‘They Said It Was My Fault,’ Says 8-Month-Old Rape Survivor’s Mom

“I used to feel proud that I was earning my own wages and helping my husband. But who knew this would happen to us?”

6 min read
Hindi Female

Podcast Editor: Deepthi Ramadas

On 28 January 2018, a regular Sunday morning, one mother came home from work to the worst fathomable sight – her eight-month-old baby lying in a pool of her own blood and stool.

She had been raped – allegedly by her 28-year-old cousin, Suraj.

That mother's baby quickly became immortalised in newsprint as the "8-month-old rape survivor". Perhaps you've heard of her. The Quint had called her ‘Chhutki’ as it aimed to raise funds for the family in need.

I'd reported on the struggles myself.

Today, while Chhutki's father still shows up at work at various construction sites in Delhi, her mother – a domestic help – has dropped out of the workforce.

I went back to chat with her, months since the rape.

For the purposes of this podcast, I will call her Geeta*.


Urmi: Did anyone ask you that morning why you weren’t at home?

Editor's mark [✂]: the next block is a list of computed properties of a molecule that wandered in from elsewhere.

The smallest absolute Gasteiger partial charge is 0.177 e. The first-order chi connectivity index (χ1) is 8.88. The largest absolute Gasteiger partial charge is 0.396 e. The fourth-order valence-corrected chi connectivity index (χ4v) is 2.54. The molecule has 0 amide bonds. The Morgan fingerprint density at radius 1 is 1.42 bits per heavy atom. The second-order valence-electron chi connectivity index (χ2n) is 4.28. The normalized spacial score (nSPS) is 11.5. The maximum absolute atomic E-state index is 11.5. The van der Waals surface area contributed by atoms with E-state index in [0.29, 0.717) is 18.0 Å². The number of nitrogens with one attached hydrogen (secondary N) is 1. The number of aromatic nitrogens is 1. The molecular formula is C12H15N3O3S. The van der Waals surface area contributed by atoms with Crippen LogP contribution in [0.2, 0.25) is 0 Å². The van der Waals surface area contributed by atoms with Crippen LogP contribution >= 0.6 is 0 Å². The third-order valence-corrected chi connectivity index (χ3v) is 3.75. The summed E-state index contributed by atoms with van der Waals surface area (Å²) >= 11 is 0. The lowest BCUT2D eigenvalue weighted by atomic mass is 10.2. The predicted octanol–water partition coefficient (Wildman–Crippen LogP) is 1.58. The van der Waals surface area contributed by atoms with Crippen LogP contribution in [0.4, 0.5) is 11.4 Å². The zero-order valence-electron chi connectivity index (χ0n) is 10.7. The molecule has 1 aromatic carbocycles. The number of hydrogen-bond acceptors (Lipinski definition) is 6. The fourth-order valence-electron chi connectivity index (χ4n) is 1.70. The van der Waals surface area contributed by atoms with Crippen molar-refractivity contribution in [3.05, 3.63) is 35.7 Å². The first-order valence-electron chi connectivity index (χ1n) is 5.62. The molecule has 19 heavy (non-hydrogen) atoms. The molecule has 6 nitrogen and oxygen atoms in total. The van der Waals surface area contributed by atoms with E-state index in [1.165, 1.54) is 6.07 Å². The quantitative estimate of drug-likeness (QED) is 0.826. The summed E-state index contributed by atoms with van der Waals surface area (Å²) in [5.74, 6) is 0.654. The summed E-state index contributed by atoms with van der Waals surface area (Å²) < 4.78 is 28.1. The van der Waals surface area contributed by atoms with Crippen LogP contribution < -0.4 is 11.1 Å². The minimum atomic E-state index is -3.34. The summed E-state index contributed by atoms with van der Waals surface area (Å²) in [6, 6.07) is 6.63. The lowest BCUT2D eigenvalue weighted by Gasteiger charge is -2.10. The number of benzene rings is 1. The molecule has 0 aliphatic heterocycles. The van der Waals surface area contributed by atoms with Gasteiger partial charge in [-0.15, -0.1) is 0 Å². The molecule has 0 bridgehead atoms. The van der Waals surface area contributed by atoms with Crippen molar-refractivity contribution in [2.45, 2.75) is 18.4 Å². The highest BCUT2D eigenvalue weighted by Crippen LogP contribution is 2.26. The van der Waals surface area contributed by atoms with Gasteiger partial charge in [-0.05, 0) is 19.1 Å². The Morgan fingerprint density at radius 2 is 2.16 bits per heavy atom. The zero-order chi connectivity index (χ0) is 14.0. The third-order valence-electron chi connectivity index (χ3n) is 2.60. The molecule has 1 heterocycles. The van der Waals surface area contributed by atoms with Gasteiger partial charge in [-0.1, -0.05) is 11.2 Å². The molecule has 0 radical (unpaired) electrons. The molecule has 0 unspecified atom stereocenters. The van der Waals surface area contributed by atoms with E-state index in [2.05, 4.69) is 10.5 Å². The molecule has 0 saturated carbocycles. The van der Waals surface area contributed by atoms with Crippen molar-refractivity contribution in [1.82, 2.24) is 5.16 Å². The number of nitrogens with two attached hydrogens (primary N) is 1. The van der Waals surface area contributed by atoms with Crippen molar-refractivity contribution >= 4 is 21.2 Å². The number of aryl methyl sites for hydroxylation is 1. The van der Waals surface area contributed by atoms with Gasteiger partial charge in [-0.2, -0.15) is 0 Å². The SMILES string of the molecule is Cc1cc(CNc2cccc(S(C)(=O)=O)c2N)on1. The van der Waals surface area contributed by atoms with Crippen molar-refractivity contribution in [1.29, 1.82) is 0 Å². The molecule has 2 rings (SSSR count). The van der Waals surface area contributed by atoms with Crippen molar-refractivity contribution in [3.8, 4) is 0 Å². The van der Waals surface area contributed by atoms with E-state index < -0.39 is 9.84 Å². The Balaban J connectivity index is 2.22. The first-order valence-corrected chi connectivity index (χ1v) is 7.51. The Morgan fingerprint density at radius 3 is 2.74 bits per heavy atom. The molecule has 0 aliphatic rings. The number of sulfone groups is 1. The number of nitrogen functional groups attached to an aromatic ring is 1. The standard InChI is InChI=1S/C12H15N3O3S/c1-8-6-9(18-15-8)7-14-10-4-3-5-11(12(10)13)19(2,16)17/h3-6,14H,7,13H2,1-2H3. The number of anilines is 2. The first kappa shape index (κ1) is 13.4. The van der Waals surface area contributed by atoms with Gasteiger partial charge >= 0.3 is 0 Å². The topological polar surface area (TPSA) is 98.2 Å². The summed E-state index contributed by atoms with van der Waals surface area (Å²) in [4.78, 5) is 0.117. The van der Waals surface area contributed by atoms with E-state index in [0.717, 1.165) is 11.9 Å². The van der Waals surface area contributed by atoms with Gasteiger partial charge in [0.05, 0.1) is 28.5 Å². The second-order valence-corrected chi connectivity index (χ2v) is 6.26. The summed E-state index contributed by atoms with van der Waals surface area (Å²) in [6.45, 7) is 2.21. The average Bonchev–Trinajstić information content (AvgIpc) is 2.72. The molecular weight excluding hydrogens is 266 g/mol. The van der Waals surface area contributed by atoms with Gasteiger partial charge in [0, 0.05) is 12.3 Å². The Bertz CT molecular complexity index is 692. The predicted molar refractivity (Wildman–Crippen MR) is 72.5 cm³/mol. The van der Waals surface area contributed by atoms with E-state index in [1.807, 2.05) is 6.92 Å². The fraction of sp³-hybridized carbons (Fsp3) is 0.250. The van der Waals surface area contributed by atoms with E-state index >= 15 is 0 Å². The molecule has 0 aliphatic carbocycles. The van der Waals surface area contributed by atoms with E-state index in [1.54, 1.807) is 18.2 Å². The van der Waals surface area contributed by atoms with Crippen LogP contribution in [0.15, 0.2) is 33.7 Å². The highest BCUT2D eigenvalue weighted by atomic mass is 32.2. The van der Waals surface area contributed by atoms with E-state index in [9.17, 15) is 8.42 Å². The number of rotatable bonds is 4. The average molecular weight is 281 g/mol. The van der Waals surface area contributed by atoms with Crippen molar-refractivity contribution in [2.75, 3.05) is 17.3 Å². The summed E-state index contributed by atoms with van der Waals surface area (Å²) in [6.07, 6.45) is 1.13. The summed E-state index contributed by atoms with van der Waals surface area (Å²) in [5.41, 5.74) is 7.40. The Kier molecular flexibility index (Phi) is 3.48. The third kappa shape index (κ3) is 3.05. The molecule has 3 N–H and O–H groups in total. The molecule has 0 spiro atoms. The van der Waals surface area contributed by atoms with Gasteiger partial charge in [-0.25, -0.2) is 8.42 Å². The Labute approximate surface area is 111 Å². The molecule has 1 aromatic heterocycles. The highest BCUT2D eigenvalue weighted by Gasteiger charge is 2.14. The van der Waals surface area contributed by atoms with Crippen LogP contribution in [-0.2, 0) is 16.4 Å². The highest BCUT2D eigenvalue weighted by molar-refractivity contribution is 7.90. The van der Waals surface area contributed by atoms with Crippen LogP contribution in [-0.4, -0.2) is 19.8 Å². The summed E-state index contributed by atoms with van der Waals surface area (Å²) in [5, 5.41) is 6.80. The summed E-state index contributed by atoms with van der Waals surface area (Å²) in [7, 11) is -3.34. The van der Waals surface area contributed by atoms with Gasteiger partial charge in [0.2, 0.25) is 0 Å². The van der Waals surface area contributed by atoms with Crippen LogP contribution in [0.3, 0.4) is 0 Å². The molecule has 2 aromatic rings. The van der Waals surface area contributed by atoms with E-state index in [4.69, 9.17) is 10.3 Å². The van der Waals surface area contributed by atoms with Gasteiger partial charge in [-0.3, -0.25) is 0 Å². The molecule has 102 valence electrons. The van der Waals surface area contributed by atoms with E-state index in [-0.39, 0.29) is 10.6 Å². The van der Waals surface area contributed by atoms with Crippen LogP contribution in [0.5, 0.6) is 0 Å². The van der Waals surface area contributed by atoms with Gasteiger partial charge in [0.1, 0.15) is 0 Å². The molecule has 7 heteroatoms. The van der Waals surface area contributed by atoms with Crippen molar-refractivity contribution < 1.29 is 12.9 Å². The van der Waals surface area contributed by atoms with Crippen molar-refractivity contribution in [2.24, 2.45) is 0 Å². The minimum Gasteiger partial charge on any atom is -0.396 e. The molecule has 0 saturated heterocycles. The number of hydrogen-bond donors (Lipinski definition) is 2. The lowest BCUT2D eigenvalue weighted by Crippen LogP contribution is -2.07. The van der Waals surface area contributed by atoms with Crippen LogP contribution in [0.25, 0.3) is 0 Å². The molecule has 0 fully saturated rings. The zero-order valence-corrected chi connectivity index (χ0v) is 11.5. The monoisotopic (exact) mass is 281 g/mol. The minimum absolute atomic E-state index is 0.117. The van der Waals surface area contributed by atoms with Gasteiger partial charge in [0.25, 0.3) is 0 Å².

Geeta: Suraj. Suraj began to tell me, when he saw me – “Chachi, where had you gone off to? Your kids were crying. Don’t leave your kids alone.” Then, in a state of panic, he began to follow me upstairs to my room.

“I used to feel proud that I was earning my own wages and helping my husband. But who knew this would happen to us?”
A photo of Geeta* with her baby (hidden) in her lap.
(Photo: The Quint)

Urmi (voiceover): Incidentally, Suraj, the man who berated her for leaving her kids, is the alleged rapist.

Geeta: When I took off my baby’s pyjamas, I saw that she was covered in blood. The bedsheets, covers were all smeared in blood. I began to feel faint. I immediately realised that something bad had happened to her. Suddenly, my sister-in-law came upstairs – I hadn’t called her; she came of her own accord. She began to tell me: “Yuck, it looks like your baby has excreted. Why weren’t you home? Why do you need to go to work? Does (your husband) not earn enough?” Then, she left.